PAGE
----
Chanderi museum appeared well maintained and looked quite new, considering it was constructed 20 years back. Entrance is adorned with an ancient statue of Pashupatinath but portrayed in a strange way. There are faces in places of joints and organs, snakes in place of hair on head and other animals for various parts of bodies. Chanderi city was founded in the 11th century CE and there were many exhibits dating back to that time.
Museum is divided into 5 categories namely, history of Chanderi, Vaishnava, Shiva, Jainism, and Anandam gallery. It was interesting to know that many of the items were just strewn around villages or being used by villagers for their day-to-day work.
My own favorite was the larger than life sculpture of wild boar (Varaha) (of course not as big as Eran Varaha), depicting Varaha Avatar. The intricate carvings on the body are truly magnificent detailing the story of Varaha Avatar.
Later we spent some time in Badal Mahal and Jama masjid before climbing the hill to go to Kila Kothi which was once Scindia families house but now a MP Tourism Property. We had a hearty lunch and visited a cactus garden nearby.
There was one memorial which made me sad. It was for all the womenfolk who committed johar or jauhar (when the women jumped into fire to escape being taken prisoners), when the army had lost the battle to the first Mughal Emperor Babur, in the year 1528 CE and could not stop him from coming up the Chanderi hill.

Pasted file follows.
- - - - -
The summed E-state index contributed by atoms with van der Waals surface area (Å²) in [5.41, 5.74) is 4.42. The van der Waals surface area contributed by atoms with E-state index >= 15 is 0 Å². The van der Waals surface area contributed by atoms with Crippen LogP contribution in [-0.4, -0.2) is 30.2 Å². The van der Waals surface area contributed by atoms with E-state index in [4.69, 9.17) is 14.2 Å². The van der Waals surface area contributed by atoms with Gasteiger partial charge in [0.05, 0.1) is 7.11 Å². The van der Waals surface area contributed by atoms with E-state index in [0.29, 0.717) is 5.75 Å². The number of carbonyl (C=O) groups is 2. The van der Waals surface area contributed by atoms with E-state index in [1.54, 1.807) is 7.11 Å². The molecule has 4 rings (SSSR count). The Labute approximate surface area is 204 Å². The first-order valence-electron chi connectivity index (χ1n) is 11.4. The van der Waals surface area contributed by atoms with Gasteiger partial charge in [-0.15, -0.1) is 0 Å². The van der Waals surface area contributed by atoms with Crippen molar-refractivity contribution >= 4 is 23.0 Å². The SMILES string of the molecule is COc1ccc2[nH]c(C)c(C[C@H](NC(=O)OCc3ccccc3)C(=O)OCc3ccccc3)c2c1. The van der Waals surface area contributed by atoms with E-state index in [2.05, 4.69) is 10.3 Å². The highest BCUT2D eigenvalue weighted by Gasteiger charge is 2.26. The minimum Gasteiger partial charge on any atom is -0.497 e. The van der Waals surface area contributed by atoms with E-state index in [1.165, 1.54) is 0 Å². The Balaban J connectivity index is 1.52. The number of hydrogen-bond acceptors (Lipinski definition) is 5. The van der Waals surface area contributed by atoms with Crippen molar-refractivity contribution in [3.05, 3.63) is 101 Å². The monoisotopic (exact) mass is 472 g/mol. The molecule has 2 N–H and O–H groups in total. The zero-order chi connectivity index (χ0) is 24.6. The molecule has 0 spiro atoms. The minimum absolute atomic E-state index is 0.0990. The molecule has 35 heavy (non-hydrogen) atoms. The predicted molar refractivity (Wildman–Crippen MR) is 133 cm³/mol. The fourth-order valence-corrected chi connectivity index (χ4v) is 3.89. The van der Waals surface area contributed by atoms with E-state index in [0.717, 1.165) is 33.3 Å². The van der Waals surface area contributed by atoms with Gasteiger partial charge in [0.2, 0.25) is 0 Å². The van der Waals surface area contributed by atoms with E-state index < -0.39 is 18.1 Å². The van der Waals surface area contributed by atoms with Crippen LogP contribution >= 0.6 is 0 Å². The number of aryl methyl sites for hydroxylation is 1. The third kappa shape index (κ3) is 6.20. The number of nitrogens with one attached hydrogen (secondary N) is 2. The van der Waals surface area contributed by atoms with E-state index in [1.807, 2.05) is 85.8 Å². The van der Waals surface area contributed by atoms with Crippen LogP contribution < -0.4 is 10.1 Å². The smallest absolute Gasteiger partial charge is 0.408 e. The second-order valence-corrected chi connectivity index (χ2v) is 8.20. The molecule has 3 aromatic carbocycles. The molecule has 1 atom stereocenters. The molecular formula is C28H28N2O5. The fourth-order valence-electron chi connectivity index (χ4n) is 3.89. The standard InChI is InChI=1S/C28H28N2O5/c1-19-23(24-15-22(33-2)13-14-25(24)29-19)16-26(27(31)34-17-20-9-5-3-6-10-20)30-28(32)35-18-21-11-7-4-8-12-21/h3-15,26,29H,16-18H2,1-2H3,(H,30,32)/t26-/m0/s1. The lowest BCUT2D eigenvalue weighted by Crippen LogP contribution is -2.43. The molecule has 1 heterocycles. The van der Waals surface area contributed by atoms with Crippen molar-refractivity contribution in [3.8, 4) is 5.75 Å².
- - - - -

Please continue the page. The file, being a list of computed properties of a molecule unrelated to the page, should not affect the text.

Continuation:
I was eagerly waiting to go to one of the places that Nisha was looking forward to visiting but unfortunately, couldn’t. I was hoping that she would live the moment vicariously. Our next stop was Chanderi Silk Weaving centre. 🙂
At the handloom park, there were many buildings; each with scores of weavers working their hand loom to create magic! The idea was to provide the weavers a quality infrastructure to weave their products and also have shops in each of the buildings to sell their products. Currently the capacity is for 5000 looms.
Chanderi fabric is an age-old fabric made of Silk or cotton and is known for its weightlessness. It has a sheer luxurious feel to it.
The weavers learn this skill at home itself from their fathers or grand fathers, and they from their fathers and so on! The story goes that Chanderi silk has been in existence since Lord Krishna’s times and since then has been the preferred fabric for the Royalty of this region.
Chanderi silk is characterised, apart from sheer transparency and weightlessness, by the unique way the motifs are hand-woven into the fabric.
Here is a list of Top Things to do in Chanderi.
Orchha, the Capital City on the Banks of Betwa River